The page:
Secret service men catch Morey, veteran
counterfeiter, at work making bogus
Lignite briquettes are given successful
test on the Soo road.
"Norm" King's appeal is rejected by su
Court-martial at Fort Snelling is com
pelled to adjourn through absence of of
ficers, who are snow-bound.
Gov. Van Sant refuses to sign first bill
passed by the legislature.
Northern Pacific receives first of order
of big locomotives.
No developments between committees
Baltimore & Ohio and Lake Shore buy
Hariman frustrates plans of a prince.
Chicago & Alton firemen decide to strike
to enforce demand for higher wages.
Ban Johnson denies report that Amer
ican league has lost New York grounds.
The Victoria hockey team wins a one
sided game from the Mascots.
Jack McCullough, crack skater of Win
nipeg, discovers Peter Oestland training
Minnesota Congressmen Hope
to Secure It by Knocking
From Globe Washington Bureau.
WASHINGTON, D. C, Jan. B.—ln
order to secure Canadian reciprocity
at some future time, members of the
Minnesota delegation in congress and
other members from the Northwest,
have concluded that the death of the
Cuban and all other reciprocity treaties
is the most advisable step at the pres
ent time. One of them said, in dis
cussing the matter today:
"Our only hope is to close these little
blowholes —these safety outlets—and
let the steam accumulate. We want
reciprocity. We want tariff revision.
But we of the Northwest cannot get
anything at this session which will
benefit us. Certain New England in
terests, having investments in Cuban
sugar, are willing that the Cuban
treaty be ratified at this session. Then
there .is considerable talk about the
other treaties. But that is mere talk.
There is no serious intention to ratify
them. Now, we would be foolish to
lend ourselves to the purposes of the
rest and get nothing for our section
of the country. All reciprocity and re
vision projects should be lumped to
gether at this session and squelched.
And it is my judgment that this is
what will b6 done.
"In any event, there is not the ghost
of a show for any revising of the tar
iff at this session which'will help our
part of the country. The rtciprocity
that we want is reciprocity with Can
ada. We would profit by better trad
ing arrangements with some of the
European nations; but Canada is of
more importance. But we will never
get it—never get anything of the sort,
except in a trade with tht East. We
must wait for a general revision of the
tariff. We must wait until the coun
try wants the tariff revised, ani wants
it so badly that the Eastern senators
and representatives cannot resist the
pressure. The less we give at this time
the sooner that pressure will come.
We are going to stand for absolute
defeat of all tariff alteration at. this
session of congress. Then we will see
Emperor William in Italy.
ROME, Jan. B.—lt is announced
here that Emperor William of Ger
many will reach Rome April 26 on a
visit to the Italian court. The czar
of Russia will visit the court May 11.
ST. PAUL GIRL DIES
BY HER OWN ACT
ON THE COAST
Miss uKi" Wilson, for Many
Years the Cashier of City
Railway Company, De
spondent Through 111
Health, KiHs Herself--
Seeks DeatA by Carbolic
Acid—Was Very Popular at
Miss Caroline E. Wilson, for many
years the cashier in the local offices
of the St. Paul City Railway company,
committed suicide at Long Beach, Cal.,
Wednesday night, by taking 1 carbolic
acid. Despondency over ill health was
The Associated Press I brought the
news to St. Paul last night, putting a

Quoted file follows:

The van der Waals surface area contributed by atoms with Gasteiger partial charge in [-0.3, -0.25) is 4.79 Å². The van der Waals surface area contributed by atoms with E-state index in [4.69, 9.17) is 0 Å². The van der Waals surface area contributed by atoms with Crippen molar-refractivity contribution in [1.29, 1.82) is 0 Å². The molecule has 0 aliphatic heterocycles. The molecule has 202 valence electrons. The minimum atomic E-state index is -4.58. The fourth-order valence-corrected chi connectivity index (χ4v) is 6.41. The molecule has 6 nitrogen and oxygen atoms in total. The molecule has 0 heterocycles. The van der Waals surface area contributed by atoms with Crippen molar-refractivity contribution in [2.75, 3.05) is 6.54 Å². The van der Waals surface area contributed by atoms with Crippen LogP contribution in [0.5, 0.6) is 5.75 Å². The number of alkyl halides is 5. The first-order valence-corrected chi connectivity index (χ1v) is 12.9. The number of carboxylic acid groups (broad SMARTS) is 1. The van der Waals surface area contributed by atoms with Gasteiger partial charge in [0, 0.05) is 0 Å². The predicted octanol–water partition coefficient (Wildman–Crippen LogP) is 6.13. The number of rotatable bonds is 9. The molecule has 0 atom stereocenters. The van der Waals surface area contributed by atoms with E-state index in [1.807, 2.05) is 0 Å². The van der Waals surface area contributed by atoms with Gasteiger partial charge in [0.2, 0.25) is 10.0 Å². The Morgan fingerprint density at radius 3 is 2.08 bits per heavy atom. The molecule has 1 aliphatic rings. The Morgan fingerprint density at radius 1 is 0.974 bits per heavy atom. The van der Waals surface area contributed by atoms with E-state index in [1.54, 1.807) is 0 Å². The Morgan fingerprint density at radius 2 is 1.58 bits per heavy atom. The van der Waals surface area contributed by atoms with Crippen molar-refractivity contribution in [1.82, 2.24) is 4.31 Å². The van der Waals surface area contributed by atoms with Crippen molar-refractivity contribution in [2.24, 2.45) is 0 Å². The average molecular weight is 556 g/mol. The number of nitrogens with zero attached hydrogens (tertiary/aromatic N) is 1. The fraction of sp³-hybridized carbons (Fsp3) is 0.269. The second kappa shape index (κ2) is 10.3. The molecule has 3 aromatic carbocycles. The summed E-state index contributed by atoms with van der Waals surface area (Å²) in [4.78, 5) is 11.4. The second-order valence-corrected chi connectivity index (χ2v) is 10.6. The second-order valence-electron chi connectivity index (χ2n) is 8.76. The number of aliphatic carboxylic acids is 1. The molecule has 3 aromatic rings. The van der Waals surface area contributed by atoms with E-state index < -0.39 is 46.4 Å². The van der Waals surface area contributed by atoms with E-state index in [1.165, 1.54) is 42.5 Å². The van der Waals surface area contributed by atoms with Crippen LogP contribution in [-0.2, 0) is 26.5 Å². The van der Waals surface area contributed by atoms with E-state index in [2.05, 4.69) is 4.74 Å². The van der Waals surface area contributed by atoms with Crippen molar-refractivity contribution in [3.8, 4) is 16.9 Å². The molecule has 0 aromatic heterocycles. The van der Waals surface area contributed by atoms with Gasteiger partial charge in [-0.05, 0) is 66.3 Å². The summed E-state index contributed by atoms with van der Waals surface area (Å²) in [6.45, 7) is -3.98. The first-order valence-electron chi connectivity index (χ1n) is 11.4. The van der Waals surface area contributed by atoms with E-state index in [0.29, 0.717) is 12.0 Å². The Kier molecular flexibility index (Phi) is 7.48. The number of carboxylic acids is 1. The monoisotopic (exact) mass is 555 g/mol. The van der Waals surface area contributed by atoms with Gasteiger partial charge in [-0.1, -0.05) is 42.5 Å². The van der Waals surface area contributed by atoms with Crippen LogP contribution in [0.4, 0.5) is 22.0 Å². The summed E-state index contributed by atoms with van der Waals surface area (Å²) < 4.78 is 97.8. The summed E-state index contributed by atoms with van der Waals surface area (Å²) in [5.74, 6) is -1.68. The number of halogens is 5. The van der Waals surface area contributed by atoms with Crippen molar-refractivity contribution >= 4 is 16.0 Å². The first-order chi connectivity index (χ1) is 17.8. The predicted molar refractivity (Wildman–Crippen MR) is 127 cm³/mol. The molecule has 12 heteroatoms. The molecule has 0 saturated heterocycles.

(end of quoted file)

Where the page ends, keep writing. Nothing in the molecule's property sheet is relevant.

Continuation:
period to the last sad chapter in the
blighted life of a St. PauLgirl, who for
eighteen years cared for fhe financial
affairs of the street car company.
"Miss Xi" was the familiar name by
which she was known to the thou
sands who did business with the com
pany and she was very ix>pular with
the employes of the company.
About eighteen months.ago she left
for Long Beach with her mother and
sister for her health. Never strong,
close confinement wrecked her health,
and it was with the hopejttf regaining
it that she resigned and* went West.
Friends here were under the im
pression that she was improving and
the news of her suicide wjll come as a
shock. In spite of her continued ill
ness in St. Paul and the confining na
ture of her duties, she was always of
a cheerful nature and death by -her
I own hand was never anticipated.
Officially Miss Wilson was known as
secretary and treasurer of the St. Paul
City Railway company and because of
her long service was looked upon as a
fixture.- "Thousands oi dollars of the
company's money pkssed annually
through her hands and the books of
the corporation were under her super
"You can't say too much that is good
about 'Miss Ki' " was the comment of a
street railway official last night. "She
was a good girl and we always liked
her. We pitied her because of her
poor health and hoped that she would
regain it when she went West." -
Miss Wilson was thirty-nine years
of age, and while in St. Paul resided
at 713 Laurel avenue with her widowed
mother, Mrs. Addie M. Wilson, and a
The body will be brought to St. Paul
for burial. »
Considers Them Unjust, but
Is Obliged to Yield
CARACAS, Jan. £.—After two
stormy meetings of- the cabinet, all the
conditions set forth in the replies of
the powers to President Castro's last
proposals in the matter of settling the
dispute through arbitration, have been
accepted by the Venezuelan govern
ment. The government considers these
condition to be unjust, but declares it
is obliged to yield to force. The Ven
ezuelan answer was "delivered at the
United States legation here today. The
conditions of the powers cover cash
payments to the allies and guarantees
for the payment of the balance of their
claims. It can be said on good au
thority that the question of raising the
existing blockade will not be consid
United States Minister Bowen has
received orders to leave Venezuela next